I speak regularly with blind people from across the nation, and I can tell you that their universal belief is that the payment of subminimum wages must be forbidden. The language in Title V, Section 511, is an attempt to protect youth with disabilities from being inappropriately steered toward sheltered employment and a life of low expectations rewarded with subminimum wages. However, aside from the specific requirements for prevocational and transitional services, Title V, Section 511, simply restates the current law of Section 14(c) of the FLSA. Moreover, the language in the draft providing an exception where “the individual has been working toward an employment outcome…for a reasonable period of time without success” and will “likely not be successful,” could result in subminimum wage employment being newly considered as a service of vocational rehabilitation. This language will not solve the problem of abuse of Section 14(c); it will make it worse. The goal of protecting youth with disabilities from unnecessary employment at subminimum wages would be better accomplished by providing for prevocational and transitional services elsewhere in the draft without referencing the FLSA at all. I am asking, on behalf of all blind Americans, that you do everything in your power to see that Title V, Section 511, is removed in its entirety from this legislation, along with any other reference to Section 14(c) of the Fair Labor Standards Act. I thank you for your attention to this critically urgent and important matter.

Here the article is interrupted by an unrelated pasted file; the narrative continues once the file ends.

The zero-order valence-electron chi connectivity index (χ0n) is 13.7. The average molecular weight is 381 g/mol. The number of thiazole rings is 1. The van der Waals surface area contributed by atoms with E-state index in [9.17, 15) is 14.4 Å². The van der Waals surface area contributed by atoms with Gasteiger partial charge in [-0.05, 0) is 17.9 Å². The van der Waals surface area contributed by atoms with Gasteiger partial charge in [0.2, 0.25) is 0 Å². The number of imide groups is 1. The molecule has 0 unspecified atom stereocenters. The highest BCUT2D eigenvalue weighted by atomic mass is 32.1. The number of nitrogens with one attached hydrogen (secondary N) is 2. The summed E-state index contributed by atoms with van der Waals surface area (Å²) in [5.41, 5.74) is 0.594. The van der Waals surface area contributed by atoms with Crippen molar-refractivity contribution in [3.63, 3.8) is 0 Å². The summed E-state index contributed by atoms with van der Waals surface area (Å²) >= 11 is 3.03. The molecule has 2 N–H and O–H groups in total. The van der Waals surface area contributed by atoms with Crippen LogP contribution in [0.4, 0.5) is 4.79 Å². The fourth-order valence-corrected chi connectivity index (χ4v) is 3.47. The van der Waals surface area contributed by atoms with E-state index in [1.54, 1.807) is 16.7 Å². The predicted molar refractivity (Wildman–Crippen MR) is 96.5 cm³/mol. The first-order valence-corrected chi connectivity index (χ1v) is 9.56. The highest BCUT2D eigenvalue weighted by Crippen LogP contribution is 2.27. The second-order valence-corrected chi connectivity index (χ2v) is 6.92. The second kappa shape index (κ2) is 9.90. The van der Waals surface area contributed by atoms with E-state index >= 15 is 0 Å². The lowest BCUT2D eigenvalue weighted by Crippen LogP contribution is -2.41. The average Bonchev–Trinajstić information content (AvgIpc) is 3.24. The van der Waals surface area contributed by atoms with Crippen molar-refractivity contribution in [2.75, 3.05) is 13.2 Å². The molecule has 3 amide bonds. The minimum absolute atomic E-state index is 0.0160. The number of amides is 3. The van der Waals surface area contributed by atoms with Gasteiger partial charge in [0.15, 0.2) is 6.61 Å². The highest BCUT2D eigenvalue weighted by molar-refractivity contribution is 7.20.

However, kudos to Ms. Murray, who is a Washington state Democrat, for her recent speech on the Senate floor urging her colleagues to pass the critical health care and benefits investments included in the Military Construction and Veterans Affairs spending bill the Senate is considering this week. Among many other things, the bill includes lifesaving investments in Traumatic Brain Injury and Post Traumatic Stress Disorder research as well as mental health care for those struggling with the invisible wounds of war. The bill also makes a significant investment in preparing the VA for the influx of new Iraq and Afghanistan veterans while supporting housing opportunities and care for older veterans.

“No matter what fiscal crisis we face, no matter how divided we may be over approaches to cutting our debt and deficit, no matter how heated the rhetoric here in Washington D.C. gets, we have to keep our commitments to our veterans and service members,” Ms. Murray said. “We have to move this bill forward, and we have to provide those who wore — or are wearing — the uniform with the peace of mind that we are keeping up our promise to them.”

Funding broken down by base appears below:

Naval Station Bremerton — $13,341,000
Naval Station Kitsap — $121,844,000
Fairchild Air Force Base — $27,600,000
Joint Base Lewis McChord — $331,300,000
Naval Air Station Whidbey Island — $25,000,000

Send letters to Sgt. Shaft, c/o John Fales, P.O. Box 65900, Washington, D.C. 20035-5900; fax 301/622-3330, call 202/257-5446 or email [email protected].